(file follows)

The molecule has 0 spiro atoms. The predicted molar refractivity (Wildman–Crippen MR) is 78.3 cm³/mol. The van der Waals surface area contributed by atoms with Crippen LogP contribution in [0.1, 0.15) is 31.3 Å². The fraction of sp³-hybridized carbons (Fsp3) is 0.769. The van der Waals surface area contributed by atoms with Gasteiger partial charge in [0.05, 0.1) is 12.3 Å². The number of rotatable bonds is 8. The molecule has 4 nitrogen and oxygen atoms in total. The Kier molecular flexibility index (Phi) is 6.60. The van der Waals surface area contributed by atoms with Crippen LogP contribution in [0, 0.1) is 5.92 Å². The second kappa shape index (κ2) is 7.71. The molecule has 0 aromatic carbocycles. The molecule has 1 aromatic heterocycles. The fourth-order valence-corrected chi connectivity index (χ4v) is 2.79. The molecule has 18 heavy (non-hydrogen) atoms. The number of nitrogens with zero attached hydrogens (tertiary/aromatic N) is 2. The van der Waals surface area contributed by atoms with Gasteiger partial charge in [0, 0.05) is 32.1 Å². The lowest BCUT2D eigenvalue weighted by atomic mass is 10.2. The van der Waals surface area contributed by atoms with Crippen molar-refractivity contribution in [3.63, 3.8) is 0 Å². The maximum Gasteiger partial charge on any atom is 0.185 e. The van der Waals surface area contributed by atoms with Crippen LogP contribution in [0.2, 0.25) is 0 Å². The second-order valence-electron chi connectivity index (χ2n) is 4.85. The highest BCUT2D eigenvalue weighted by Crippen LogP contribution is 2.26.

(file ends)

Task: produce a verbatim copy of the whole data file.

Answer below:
The molecule has 0 spiro atoms. The predicted molar refractivity (Wildman–Crippen MR) is 78.3 cm³/mol. The van der Waals surface area contributed by atoms with Crippen LogP contribution in [0.1, 0.15) is 31.3 Å². The fraction of sp³-hybridized carbons (Fsp3) is 0.769. The van der Waals surface area contributed by atoms with Gasteiger partial charge in [0.05, 0.1) is 12.3 Å². The number of rotatable bonds is 8. The molecule has 4 nitrogen and oxygen atoms in total. The Kier molecular flexibility index (Phi) is 6.60. The van der Waals surface area contributed by atoms with Crippen LogP contribution in [0, 0.1) is 5.92 Å². The second kappa shape index (κ2) is 7.71. The molecule has 0 aromatic carbocycles. The molecule has 1 aromatic heterocycles. The fourth-order valence-corrected chi connectivity index (χ4v) is 2.79. The molecule has 18 heavy (non-hydrogen) atoms. The number of nitrogens with zero attached hydrogens (tertiary/aromatic N) is 2. The van der Waals surface area contributed by atoms with Gasteiger partial charge in [0, 0.05) is 32.1 Å². The lowest BCUT2D eigenvalue weighted by atomic mass is 10.2. The van der Waals surface area contributed by atoms with Crippen molar-refractivity contribution in [3.63, 3.8) is 0 Å². The maximum Gasteiger partial charge on any atom is 0.185 e. The van der Waals surface area contributed by atoms with Crippen LogP contribution in [0.2, 0.25) is 0 Å². The second-order valence-electron chi connectivity index (χ2n) is 4.85. The highest BCUT2D eigenvalue weighted by Crippen LogP contribution is 2.26.